After two days of meeting interesting people, I was feeling like I finally understood why people go to Michigan Tech or move to the UP… then I remembered the snow. They get so much snow in the Keweenaw Peninsula that they have to shovel their roofs. They get about 20 feet of snow each year!
There is a National Historical Park in the Keweenaw Peninsula made up of about 20 historic sites. We visited the visitors center in Calumet, and three of the historic sites, the Eagle Harbor Lighthouse, Quincy Mine, and the site of Italian Hall.
Eagle Harbor Lighthouse is a working lighthouse built in 1871, that is also set up as a museum. We got there about a half hour before they closed, so we had just enough time to walk though it, and a couple of the other small museums on the property. Brian liked seeing an old snow roller that came before plows.
Quincy Mine is a copper mine that was active from 1846 and 1945. It was one of the three longest running and most successful copper mines in the area, out of hundreds of mines during the copper boom.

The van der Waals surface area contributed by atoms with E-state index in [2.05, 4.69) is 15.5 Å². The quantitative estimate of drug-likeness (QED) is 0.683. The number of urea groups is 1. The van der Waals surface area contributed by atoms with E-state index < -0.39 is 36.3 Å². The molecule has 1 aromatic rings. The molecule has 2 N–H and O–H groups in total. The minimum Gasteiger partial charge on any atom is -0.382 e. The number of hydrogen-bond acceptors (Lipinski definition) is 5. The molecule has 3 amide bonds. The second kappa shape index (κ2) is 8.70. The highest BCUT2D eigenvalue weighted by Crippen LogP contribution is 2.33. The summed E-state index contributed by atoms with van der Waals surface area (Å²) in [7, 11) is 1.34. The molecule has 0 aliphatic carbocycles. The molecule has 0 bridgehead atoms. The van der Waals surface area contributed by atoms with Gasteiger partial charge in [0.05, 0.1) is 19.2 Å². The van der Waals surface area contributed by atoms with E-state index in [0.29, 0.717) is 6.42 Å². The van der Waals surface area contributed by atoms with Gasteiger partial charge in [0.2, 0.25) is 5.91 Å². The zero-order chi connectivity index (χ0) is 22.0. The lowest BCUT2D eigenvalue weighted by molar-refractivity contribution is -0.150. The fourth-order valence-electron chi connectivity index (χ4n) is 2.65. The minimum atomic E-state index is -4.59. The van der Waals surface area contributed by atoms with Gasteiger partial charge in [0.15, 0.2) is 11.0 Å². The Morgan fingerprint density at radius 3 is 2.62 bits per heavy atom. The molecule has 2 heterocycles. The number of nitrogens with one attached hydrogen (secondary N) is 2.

The Quincy Number 2 mine shaft is over 9,000 feet long along a 55 degree angle following the copper deposit. This required the world’s largest steam powered hoist, to get the copper out of the mine, which was used from 1918 to 1929.
We took the full tour, which included a tour of the hoist house, and a tram ride down the hill to an entrance at the seventh level of the 92 level mine. Then we changed to a different tram and entered the mine through an entrance originally built for drainage and expanded in the 1970s by Michigan Tech students as part of their mining lab work. It was cold in the mine, about 43 degrees, which is why we went the day we did, since it was 88 degrees outside.